Vs. 20 - 21 talk about not causing another to stumble or fall.  
So let me get this straight.
I can, by exercising my own legitimate freedom, cause another person to fall because they erroneously believe that what I'm doing is wrong?  Maybe they see me doing what they consider wrong, and are influenced to do the same, which results in their conscience convicting them.  I don't even like to use the word 'conviction' in this context.  I think 'guilt' would be more accurate, and inappropriate guilt at that.  (We can discuss later whether feelings of guilt are ever good)  However, vs. 23 warns that if you have doubts about what you are doing, and go ahead and do it, you're sinning. 

A point was raised that we always, or often, think of ourselves as the 'stronger' brother having to put up with that poor weakling brother.  So maybe I'm just plain wrong, and the one I consider 'weak' is the right one?  Yet, in the context of Romans 14, the stronger brother is the one who doesn't look down on, or condemn, his brother for what he does in these matters.  
By definition, the weaker brother is the one who is offended.

Another point was made that the 'stronger' brother would be the one who gives preference to the one who insists that his way is right.  That seems legit.

I'm no expert on this matter, and I don't have a tidy summary/conclusion.
I'm asking questions.
I hope I haven't offended anyone.

Friday, November 11, 2011

Off To The Races

Is racism alive and well in America in the 21st century?  I think most people would say yes.  Obviously it's not doing as well as it was in the mid-20th century and before.  There are many that would point to a black president as the end of widespread racism in America.  And I do think there's some validity to that point.  But there are still underlying currents of it that show themselves every now and then - in the news, at work, with your friends or acquaintances.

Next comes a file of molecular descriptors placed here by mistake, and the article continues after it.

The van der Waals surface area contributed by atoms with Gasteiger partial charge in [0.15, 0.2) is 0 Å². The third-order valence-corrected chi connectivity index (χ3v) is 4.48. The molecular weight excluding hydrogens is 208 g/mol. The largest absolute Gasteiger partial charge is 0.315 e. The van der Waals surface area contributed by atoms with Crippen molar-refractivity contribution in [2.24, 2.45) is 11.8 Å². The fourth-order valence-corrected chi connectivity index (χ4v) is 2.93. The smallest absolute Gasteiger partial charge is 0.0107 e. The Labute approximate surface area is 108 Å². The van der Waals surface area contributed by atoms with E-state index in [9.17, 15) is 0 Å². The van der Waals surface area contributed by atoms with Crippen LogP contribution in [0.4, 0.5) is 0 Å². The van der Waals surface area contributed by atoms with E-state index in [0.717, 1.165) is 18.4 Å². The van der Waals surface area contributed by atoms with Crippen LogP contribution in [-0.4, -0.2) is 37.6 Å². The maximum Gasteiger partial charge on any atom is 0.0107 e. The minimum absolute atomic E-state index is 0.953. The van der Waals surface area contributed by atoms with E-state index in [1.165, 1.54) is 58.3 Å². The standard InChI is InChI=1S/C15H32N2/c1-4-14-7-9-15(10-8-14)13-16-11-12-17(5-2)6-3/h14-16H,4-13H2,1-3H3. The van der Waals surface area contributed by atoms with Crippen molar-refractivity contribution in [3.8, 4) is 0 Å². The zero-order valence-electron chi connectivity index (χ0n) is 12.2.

Maybe in our very selves.  

Are you a racist?  At least a little bit?  I think it's possible that racism of some degree is as inescapable as cliques and social hierarchies.  If we dig down deep, do we find that there is a natural aversion to anything that is 'other' or different than our selves.  And if so, then it is perpetuated on both sides.  

I wrote a post recently entitled Politically Correct and out of that came comments regarding the 'PC-ness' of using the term 'African-american' instead of 'black'. It's a sensitive subject - on both sides.  Why does it seem that these topics are somewhat 'taboo' in 'mixed' company?  How do we make progress on this important issue?  I think one way is by having open communication, which is what I'm trying to do here.  The problem is, as I mentioned on the PC post, is that I don't think there are any black readers.  So can we truly have a meaningful dialogue with only one race represented?  I invited a black person, whom I've had these types of discussions with in the past, to view and comment on the PC post.  If they viewed it, they didn't comment.  So, how do we do it?  

A problem with racism is that it lumps people into groups.  It takes the individual out of the picture.  If I have predetermined stereotypes about a race, those will reflect onto the individual and 'color' my attitude and actions.  I hate it when someone tries to tell me about how bad a certain person is before I meet them.  The majority of the time I find that I don't have any problems with that individual, as long as I went in with a clean slate and interacted with that person as though I didn't expect there to be an issue.  It can be a self-fulfilling prophecy.  I'm sure that when we enter in to any kind of relationship with someone expecting there to be problems, that's what we'll get.  The other person will pick up on it and begin thinking the exact same kind of negative thoughts about you.  They will then interact with you just like you 'knew' they were going to do.  A recipe for disaster.